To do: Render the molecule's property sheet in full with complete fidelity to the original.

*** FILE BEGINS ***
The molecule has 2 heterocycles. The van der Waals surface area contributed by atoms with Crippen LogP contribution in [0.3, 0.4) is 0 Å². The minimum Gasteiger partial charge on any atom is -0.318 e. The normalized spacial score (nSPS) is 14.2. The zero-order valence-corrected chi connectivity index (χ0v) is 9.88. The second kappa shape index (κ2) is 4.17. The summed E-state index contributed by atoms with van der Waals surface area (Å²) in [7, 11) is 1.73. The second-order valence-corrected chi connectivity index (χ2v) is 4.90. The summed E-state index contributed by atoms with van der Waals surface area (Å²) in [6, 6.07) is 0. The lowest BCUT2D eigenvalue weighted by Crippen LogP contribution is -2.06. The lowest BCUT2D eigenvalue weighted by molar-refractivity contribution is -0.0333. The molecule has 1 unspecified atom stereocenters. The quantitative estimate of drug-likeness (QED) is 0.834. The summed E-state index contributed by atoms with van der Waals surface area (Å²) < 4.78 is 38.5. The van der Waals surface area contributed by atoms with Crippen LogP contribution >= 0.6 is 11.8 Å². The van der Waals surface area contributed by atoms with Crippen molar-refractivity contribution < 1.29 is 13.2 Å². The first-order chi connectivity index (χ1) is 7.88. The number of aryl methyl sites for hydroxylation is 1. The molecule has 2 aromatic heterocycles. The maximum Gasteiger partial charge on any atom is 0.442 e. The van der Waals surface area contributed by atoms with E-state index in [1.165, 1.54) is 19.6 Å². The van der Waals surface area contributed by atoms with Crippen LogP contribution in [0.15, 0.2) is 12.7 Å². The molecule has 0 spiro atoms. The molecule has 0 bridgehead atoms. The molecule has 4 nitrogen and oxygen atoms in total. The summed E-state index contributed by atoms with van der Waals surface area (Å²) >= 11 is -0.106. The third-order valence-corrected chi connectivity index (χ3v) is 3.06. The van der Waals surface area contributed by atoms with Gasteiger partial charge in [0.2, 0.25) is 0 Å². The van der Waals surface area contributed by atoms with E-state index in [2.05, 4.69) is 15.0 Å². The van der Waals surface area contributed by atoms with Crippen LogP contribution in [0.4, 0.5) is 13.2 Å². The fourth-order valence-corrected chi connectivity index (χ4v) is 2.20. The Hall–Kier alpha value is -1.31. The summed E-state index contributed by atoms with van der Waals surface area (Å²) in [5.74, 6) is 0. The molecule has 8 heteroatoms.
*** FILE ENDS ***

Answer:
The molecule has 2 heterocycles. The van der Waals surface area contributed by atoms with Crippen LogP contribution in [0.3, 0.4) is 0 Å². The minimum Gasteiger partial charge on any atom is -0.318 e. The normalized spacial score (nSPS) is 14.2. The zero-order valence-corrected chi connectivity index (χ0v) is 9.88. The second kappa shape index (κ2) is 4.17. The summed E-state index contributed by atoms with van der Waals surface area (Å²) in [7, 11) is 1.73. The second-order valence-corrected chi connectivity index (χ2v) is 4.90. The summed E-state index contributed by atoms with van der Waals surface area (Å²) in [6, 6.07) is 0. The lowest BCUT2D eigenvalue weighted by Crippen LogP contribution is -2.06. The lowest BCUT2D eigenvalue weighted by molar-refractivity contribution is -0.0333. The molecule has 1 unspecified atom stereocenters. The quantitative estimate of drug-likeness (QED) is 0.834. The summed E-state index contributed by atoms with van der Waals surface area (Å²) < 4.78 is 38.5. The van der Waals surface area contributed by atoms with Crippen LogP contribution >= 0.6 is 11.8 Å². The van der Waals surface area contributed by atoms with Crippen molar-refractivity contribution < 1.29 is 13.2 Å². The first-order chi connectivity index (χ1) is 7.88. The number of aryl methyl sites for hydroxylation is 1. The molecule has 2 aromatic heterocycles. The maximum Gasteiger partial charge on any atom is 0.442 e. The van der Waals surface area contributed by atoms with E-state index in [1.165, 1.54) is 19.6 Å². The van der Waals surface area contributed by atoms with Crippen LogP contribution in [0.15, 0.2) is 12.7 Å². The molecule has 0 spiro atoms. The molecule has 0 bridgehead atoms. The molecule has 4 nitrogen and oxygen atoms in total. The summed E-state index contributed by atoms with van der Waals surface area (Å²) >= 11 is -0.106. The third-order valence-corrected chi connectivity index (χ3v) is 3.06. The van der Waals surface area contributed by atoms with Gasteiger partial charge in [0.2, 0.25) is 0 Å². The van der Waals surface area contributed by atoms with E-state index in [2.05, 4.69) is 15.0 Å². The van der Waals surface area contributed by atoms with Crippen LogP contribution in [0.4, 0.5) is 13.2 Å². The fourth-order valence-corrected chi connectivity index (χ4v) is 2.20. The Hall–Kier alpha value is -1.31. The summed E-state index contributed by atoms with van der Waals surface area (Å²) in [5.74, 6) is 0. The molecule has 8 heteroatoms.